mike74 100 Report post Posted July 17, 2005 Let's say you have a matrix that does rotation, translation, and scaling. Does anyone know an easy way to determine the scaling components of the matrix? If the scaling is the same for x, y, and z, I realize you can multiply a vector such as (1, 0, 0) by it and then compute the distance from 0. However, I'd like something more elegant that works for nonuniform scaling. Mike C. http://www.coolgroups.com/zoomer 0 Share this post Link to post Share on other sites
AcePilot 252 Report post Posted July 17, 2005 I didnt try this yet, but it might work.Usually, you specify a scaling matrix like this:x 0 0 00 y 0 00 0 z 00 0 0 1X being the X scale factor, respectively.Lets just think of some random example matrix...0 1 3 13 2 3 11 0 2 11 1 1 1This matrix will scale:0 on the x axis2 on the y axis2 on the z axisHope that helps. 0 Share this post Link to post Share on other sites
mike74 100 Report post Posted July 18, 2005 That's not right because the rotation data overlaps the scaling data. Mike C.http://www.coolgroups.com/zoomer 0 Share this post Link to post Share on other sites
jyk 2094 Report post Posted July 18, 2005 Quote:Let's say you have a matrix that does rotation, translation, and scaling. Does anyone know an easy way to determine the scaling components of the matrix?Assuming that you apply the transformations in the order S->R->T, the matrix multiplication (using column vectors) is T*R*S. The translation is independent of the linear transform, so we can just look at R*S (in 2d for simplicity):[xx yx][sx 0 ] =[xy yy][0 sy][sx*xx sy*yx][sx*xy sy*yy]As you can see, the x and y basis vectors are scaled by sx and sy, respectively. Since the basis vectors are initially unit-length, their lengths are now sx and sy. Therefore:sx = length(x_axis);sy = length(y_axis);Where the x and y axes are the columns or the rows of the upper-left 3x3 portion of the 4x4 matrix. You can also use this information to construct an efficient inversion, in which case you only need the squared lengths and no square roots are required.Let me know if you need any clarification. (I think I got all that right, but you should work through it yourself to make sure...) 0 Share this post Link to post Share on other sites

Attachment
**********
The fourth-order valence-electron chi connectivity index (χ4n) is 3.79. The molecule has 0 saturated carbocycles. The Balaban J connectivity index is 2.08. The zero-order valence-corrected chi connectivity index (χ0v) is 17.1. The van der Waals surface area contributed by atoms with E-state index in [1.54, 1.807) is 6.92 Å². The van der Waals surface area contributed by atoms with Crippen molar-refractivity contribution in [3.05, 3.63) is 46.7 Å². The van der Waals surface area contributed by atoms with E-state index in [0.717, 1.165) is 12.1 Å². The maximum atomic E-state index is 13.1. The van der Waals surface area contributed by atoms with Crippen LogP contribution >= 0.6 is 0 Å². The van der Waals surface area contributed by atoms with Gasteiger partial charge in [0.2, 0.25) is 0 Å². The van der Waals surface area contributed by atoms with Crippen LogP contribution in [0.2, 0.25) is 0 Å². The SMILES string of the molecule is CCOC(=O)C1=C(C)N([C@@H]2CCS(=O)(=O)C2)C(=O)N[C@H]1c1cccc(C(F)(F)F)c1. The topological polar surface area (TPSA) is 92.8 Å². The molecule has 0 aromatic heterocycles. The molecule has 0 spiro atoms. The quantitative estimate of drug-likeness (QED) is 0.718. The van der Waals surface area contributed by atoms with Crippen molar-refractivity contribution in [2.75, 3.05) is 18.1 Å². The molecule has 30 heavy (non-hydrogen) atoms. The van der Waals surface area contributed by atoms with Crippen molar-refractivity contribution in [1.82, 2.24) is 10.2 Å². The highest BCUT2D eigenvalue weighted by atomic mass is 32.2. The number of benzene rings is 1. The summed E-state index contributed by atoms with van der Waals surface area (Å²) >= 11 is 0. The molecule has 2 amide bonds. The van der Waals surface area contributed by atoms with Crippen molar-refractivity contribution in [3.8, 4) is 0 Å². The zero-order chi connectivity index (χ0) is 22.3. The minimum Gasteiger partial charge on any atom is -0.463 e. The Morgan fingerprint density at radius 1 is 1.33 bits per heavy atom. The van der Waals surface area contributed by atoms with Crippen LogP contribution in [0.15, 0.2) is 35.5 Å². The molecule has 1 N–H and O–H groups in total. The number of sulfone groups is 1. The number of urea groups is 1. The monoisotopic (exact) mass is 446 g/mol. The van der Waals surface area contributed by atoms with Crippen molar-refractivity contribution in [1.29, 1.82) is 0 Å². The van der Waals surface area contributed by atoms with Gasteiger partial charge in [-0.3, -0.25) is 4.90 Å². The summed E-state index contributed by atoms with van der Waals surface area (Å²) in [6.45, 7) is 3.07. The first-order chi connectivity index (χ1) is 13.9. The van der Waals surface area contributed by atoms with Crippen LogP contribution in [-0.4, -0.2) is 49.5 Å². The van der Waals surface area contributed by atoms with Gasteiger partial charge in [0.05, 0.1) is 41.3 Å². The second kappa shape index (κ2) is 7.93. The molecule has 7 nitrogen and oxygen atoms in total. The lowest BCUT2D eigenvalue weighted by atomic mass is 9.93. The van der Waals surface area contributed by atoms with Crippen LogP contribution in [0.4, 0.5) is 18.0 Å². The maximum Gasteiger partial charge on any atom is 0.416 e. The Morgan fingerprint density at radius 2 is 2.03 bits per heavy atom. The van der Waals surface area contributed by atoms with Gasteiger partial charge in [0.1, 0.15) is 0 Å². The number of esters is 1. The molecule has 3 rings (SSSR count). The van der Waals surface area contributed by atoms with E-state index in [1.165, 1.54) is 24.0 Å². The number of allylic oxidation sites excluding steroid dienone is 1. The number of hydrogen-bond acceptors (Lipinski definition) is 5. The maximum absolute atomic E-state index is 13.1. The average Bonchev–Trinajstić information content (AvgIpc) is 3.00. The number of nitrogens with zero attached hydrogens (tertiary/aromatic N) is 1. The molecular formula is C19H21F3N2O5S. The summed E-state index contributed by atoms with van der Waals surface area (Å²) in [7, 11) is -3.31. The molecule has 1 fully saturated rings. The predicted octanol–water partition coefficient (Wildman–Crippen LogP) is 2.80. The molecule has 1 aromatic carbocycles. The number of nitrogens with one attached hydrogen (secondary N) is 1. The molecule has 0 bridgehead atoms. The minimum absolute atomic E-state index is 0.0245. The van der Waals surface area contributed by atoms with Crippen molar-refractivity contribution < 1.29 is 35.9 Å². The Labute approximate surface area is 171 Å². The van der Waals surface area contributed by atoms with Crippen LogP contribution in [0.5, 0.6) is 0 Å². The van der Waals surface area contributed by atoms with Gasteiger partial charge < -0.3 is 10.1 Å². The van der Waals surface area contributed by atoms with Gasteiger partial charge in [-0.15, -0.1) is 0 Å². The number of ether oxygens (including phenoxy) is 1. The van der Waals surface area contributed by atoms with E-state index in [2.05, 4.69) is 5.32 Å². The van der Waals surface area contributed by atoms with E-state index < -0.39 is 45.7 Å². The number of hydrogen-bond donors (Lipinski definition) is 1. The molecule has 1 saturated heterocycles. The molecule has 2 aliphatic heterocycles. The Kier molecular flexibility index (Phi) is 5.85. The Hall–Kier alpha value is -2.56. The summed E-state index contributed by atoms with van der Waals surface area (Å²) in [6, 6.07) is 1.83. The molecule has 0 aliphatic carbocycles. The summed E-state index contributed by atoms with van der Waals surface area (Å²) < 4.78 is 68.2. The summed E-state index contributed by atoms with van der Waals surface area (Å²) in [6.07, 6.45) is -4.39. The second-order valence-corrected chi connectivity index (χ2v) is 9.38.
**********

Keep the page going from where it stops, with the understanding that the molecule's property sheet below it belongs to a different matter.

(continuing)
mike74 100 Report post Posted July 18, 2005 I'm not quite following. You said to do:sx = length(x_axis);How is this length function going to work?Thanks. Mike C.http://www.coolgroups.com/zoomer 0 Share this post Link to post Share on other sites
jyk 2094 Report post Posted July 18, 2005 Quote:I'm not quite following. You said to do:sx = length(x_axis);How is this length function going to work?Just the Pythagorean theorem. For example, the length of the x axis (and therefore the x scale factor) using row vectors would be:sx = sqrt(m11*m11+m12*m12+m13*m13) 0 Share this post Link to post Share on other sites
mike74 100 Report post Posted July 18, 2005 Okay, I think I get it. Just to confirm.x scaling = distancebetween(Matrix*Vector(0, 0, 0),Matrix*Vector(1, 0, 0))y scaling = distancebetween(Matrix*Vector(0, 0, 0),Matrix*Vector(0, 1, 0))z scaling = distancebetween(Matrix*Vector(0, 0, 0),Matrix*Vector(0, 0, 1))And, you can just look at certain elements in the matrix to simplify some of this. Mike C.http://www.coolgroups.com/zoomer 0 Share this post Link to post Share on other sites
jyk 2094 Report post Posted July 18, 2005 Quote:Okay, I think I get it. Just to confirm.x scaling = distancebetween(Matrix*Vector(0, 0, 0),Matrix*Vector(1, 0, 0))y scaling = distancebetween(Matrix*Vector(0, 0, 0),Matrix*Vector(0, 1, 0))z scaling = distancebetween(Matrix*Vector(0, 0, 0),Matrix*Vector(0, 0, 1))And, you can just look at certain elements in the matrix to simplify some of this.That looks right (for column vectors). And as you noted, there's a lot of redundancy there - all you really need to do is calculate the length of the matrix columns themselves. 0 Share this post Link to post Share on other sites